Proposed changes to how sales tax is collected are coming close to reality, and for many cities like Carrollton, the new rule could have a significantly negative impact on revenues.
Bob Scott, chief financial officer, said sales tax sourcing is origin-based in Texas and can be very complex depending on the circumstance. Origin-based means the sale is sourced to the location of the seller. Scott said when a seller does not have a “place of business” that the sale can be sourced, the sale reverts to the destination or the location of the buyer.
“The comptroller’s proposed rule significantly tightens the definition of a 'place of business,' making it likely that many Carrollton businesses that currently source their local sales tax to Carrollton will no longer be able to do so,” Scott said.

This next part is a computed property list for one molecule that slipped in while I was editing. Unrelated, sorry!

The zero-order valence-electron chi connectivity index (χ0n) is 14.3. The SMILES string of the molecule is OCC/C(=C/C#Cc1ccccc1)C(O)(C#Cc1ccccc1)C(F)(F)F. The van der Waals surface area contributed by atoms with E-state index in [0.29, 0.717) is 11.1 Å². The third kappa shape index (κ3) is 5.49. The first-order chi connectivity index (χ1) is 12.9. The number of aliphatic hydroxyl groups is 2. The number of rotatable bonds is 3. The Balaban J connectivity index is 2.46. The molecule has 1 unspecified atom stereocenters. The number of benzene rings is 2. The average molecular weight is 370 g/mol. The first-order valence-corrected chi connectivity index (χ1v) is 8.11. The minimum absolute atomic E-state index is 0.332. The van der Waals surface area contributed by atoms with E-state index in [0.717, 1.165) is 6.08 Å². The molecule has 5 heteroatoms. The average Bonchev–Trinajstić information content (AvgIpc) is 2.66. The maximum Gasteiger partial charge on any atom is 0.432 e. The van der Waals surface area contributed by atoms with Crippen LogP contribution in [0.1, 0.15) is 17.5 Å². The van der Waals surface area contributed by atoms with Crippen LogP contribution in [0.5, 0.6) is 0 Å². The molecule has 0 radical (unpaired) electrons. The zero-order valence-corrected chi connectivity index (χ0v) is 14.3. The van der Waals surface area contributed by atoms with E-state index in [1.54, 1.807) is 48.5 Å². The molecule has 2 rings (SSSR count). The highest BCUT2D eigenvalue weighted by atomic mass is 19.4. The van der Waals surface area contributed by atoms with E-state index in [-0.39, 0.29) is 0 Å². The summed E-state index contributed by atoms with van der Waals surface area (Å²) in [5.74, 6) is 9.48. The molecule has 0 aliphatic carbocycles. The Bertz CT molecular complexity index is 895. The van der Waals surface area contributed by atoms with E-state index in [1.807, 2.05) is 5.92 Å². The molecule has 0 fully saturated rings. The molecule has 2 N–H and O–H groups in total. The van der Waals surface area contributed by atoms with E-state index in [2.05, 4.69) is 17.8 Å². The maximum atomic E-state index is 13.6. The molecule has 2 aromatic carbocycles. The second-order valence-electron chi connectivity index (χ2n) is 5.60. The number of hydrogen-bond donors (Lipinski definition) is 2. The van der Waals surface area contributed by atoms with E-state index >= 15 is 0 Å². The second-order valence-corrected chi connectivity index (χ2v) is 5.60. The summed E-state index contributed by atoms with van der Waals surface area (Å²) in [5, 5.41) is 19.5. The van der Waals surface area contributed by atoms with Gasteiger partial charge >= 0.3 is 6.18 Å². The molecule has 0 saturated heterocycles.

Scott said the city hired a consultant to estimate the potential impact. The consultant estimated Carrollton could lose up to 18 percent of its revenue if the comptroller’s proposal goes through.
“This is an estimate, and while no one knows for sure, the potential loss of $7 million to $8 million of sales tax is of great concern to the city,” Scott said.
While the reason for the change was unclear at first, the comptroller says the proposal was put in place to prevent certain businesses from engaging in unethical business practices.
Other cities like Coppell are in the same boat and have been in contact with the comptroller’s office about the proposed rule change. The change brings a hard blow to these cities but others like Dallas, for example, will more than likely benefit from it.
The comptroller will be receiving comments and concerns about the proposal through mid-February.
Scott said Carrollton will submit its comments to the comptroller but anticipates the new rule would more than likely go into effect on April 1.